I wonder how he would have written that "F7" if it had been a dom7-type chord?

  8. #8
    JazzNerd gersdal's Avatar
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    Quote Originally Posted by walternewton View Post
    This came up while I was reading this article analyzing a Beatles song (about as mainstream a pop/rock context as you can get!), but by an author with a classical theory background.
    Interesting. Thanks for the link. He even analyse a blues like progression: http://www.icce.rug.nl/~soundscapes/...WP/ishst.shtml

    No 7th's just I, IV and V...

  9. #9
    Registered User JonR's Avatar
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    Quote Originally Posted by gersdal View Post
    Interesting. Thanks for the link. He even analyse a blues like progression: http://www.icce.rug.nl/~soundscapes/...WP/ishst.shtml

    No 7th's just I, IV and V...
    I guess he's just interested in chord function, and not in (to him) superfluous blues extensions.
    (He highlights the maj7 walter pointed out because of its relevance to the harmonies.)

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    that's retarded. they should have made it more consistent.

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    Quote Originally Posted by JonR View Post
    I wonder how he would have written that "F7" if it had been a dom7-type chord?
    Me too...FWIW if you look at his article on "Birthday" he notates the dom7 chords in the (12 bar bluesy) verse as A7, D7, E7, so there's at least some inconsistency in his use of "x7" (or perhaps just a typo in the "No Reply" article...)?

  12. #12
    Registered User JonR's Avatar
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    Quote Originally Posted by walternewton View Post
    Me too...FWIW if you look at his article on "Birthday" he notates the dom7 chords in the (12 bar bluesy) verse as A7, D7, E7, so there's at least some inconsistency in his use of "x7" (or perhaps just a typo in the "No Reply" article...)?
    Possibly. I've been trying to think of other Beatles songs with maj7s in, to see what he does there.
    The only one I could think of was Michelle, but he makes no reference to the maj7 extension on the chord in question (Db in 3rd bar of intro, and 9th bar of bridge).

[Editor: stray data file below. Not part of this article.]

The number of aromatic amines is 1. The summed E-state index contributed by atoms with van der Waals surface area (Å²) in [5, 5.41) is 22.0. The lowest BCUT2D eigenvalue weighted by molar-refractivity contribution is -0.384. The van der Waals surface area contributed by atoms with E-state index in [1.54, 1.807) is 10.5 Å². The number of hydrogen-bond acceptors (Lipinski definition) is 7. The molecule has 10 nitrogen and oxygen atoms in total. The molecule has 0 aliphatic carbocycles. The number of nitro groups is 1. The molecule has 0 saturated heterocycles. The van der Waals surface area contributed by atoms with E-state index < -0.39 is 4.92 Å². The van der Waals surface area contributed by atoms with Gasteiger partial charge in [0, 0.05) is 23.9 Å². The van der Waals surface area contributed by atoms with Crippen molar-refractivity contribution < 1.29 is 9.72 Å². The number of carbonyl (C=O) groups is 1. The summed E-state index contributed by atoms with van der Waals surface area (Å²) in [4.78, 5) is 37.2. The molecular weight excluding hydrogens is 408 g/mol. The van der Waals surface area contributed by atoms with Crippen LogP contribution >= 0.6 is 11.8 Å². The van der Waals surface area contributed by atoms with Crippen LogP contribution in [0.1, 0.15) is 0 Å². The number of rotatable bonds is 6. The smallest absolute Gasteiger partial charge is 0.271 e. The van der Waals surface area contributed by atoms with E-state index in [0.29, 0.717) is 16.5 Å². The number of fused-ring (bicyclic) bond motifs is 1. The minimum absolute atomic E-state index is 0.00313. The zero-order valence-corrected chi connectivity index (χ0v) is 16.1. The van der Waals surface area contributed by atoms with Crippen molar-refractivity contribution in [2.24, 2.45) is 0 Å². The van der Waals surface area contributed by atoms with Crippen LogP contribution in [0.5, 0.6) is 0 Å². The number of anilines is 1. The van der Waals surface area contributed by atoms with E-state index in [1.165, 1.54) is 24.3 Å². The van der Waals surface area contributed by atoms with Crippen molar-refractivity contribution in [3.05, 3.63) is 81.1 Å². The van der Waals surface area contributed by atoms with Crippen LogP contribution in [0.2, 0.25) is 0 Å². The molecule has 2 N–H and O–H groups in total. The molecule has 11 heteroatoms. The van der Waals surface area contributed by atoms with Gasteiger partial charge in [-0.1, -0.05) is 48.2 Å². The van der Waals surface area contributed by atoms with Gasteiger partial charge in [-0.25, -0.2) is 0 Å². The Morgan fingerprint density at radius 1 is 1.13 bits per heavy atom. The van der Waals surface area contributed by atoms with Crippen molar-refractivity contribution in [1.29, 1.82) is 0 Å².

EDIT: likewise for the title phrase in Strawberry Fields Forever: maj7 in vocal over the IV chord, not mentioned.
    Last edited by JonR; 04-04-2010 at 04:10 PM.

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    Quote Originally Posted by JonR View Post
    Possibly. I've been trying to think of other Beatles songs with maj7s in, to see what he does there.
    The only one I've come up with is "Something", in which he basically spells it out as CMaj7 at the end of the opening vocal phrase and then uses C7 for the dom7 which follows it up.

  14. #14
    Registered User JonR's Avatar
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    Quote Originally Posted by walternewton View Post
    The only one I've come up with is "Something", in which he basically spells it out as CMaj7 at the end of the opening vocal phrase and then uses C7 for the dom7 which follows it up.
    Right - in which case he seems to be inconsistent in his labelling!
    I notice he describes the C7 in this case as "V-of-IV", while the "F7" (Fmaj7) in No Reply is just "IV" - perhaps in his system the difference in function is enough to distinguish "7" meaning a dom7 and "7" meaning a maj7 (if it's I or IV)...

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    Quote Originally Posted by JonR View Post
    Right - in which case he seems to be inconsistent in his labelling!
    I notice he describes the C7 in this case as "V-of-IV", while the "F7" (Fmaj7) in No Reply is just "IV" - perhaps in his system the difference in function is enough to distinguish "7" meaning a dom7 and "7" meaning a maj7 (if it's I or IV)...
    Hmmm...well I'm curious now so I've been searching through my Beatles scores book for more examples of Maj7 chords to see how he handles them, here's one:

    The CMaj7 played on the organ that opens "Only a Northern Song" is a bIII in the key of A major, (so a non-diatonic, non-functional chord, no?) - he notates it as "C7".